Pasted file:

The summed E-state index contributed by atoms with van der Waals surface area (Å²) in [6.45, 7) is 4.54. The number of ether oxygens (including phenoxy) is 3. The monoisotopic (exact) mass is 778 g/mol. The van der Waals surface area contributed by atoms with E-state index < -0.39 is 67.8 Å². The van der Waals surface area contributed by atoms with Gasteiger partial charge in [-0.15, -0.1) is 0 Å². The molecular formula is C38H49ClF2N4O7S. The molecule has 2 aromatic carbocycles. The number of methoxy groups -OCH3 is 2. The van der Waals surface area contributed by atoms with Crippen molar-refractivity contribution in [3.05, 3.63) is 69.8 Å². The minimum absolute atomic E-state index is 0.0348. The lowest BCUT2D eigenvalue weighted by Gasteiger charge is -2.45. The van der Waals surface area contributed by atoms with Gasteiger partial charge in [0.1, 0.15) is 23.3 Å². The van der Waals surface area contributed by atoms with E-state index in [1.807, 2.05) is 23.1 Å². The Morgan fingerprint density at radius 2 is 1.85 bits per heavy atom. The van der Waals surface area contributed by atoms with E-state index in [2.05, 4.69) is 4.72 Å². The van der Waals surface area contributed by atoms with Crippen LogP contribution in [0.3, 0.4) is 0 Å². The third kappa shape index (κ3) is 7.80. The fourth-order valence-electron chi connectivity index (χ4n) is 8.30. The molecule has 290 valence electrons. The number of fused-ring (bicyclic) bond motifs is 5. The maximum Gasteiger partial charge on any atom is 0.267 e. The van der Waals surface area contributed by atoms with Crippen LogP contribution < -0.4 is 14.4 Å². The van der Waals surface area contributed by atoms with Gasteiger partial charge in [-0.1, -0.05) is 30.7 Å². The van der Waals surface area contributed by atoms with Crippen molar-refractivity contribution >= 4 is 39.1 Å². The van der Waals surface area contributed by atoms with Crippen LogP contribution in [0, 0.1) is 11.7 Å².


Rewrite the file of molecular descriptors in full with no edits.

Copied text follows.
The summed E-state index contributed by atoms with van der Waals surface area (Å²) in [6.45, 7) is 4.54. The number of ether oxygens (including phenoxy) is 3. The monoisotopic (exact) mass is 778 g/mol. The van der Waals surface area contributed by atoms with E-state index < -0.39 is 67.8 Å². The van der Waals surface area contributed by atoms with Gasteiger partial charge in [-0.15, -0.1) is 0 Å². The molecular formula is C38H49ClF2N4O7S. The molecule has 2 aromatic carbocycles. The number of methoxy groups -OCH3 is 2. The van der Waals surface area contributed by atoms with Crippen molar-refractivity contribution in [3.05, 3.63) is 69.8 Å². The minimum absolute atomic E-state index is 0.0348. The lowest BCUT2D eigenvalue weighted by Gasteiger charge is -2.45. The van der Waals surface area contributed by atoms with Gasteiger partial charge in [0.1, 0.15) is 23.3 Å². The van der Waals surface area contributed by atoms with E-state index in [1.807, 2.05) is 23.1 Å². The Morgan fingerprint density at radius 2 is 1.85 bits per heavy atom. The van der Waals surface area contributed by atoms with E-state index in [2.05, 4.69) is 4.72 Å². The van der Waals surface area contributed by atoms with Crippen LogP contribution in [0.3, 0.4) is 0 Å². The third kappa shape index (κ3) is 7.80. The fourth-order valence-electron chi connectivity index (χ4n) is 8.30. The molecule has 290 valence electrons. The number of fused-ring (bicyclic) bond motifs is 5. The maximum Gasteiger partial charge on any atom is 0.267 e. The van der Waals surface area contributed by atoms with Crippen LogP contribution < -0.4 is 14.4 Å². The van der Waals surface area contributed by atoms with Gasteiger partial charge in [-0.1, -0.05) is 30.7 Å². The van der Waals surface area contributed by atoms with Crippen molar-refractivity contribution >= 4 is 39.1 Å². The van der Waals surface area contributed by atoms with Crippen LogP contribution in [0, 0.1) is 11.7 Å².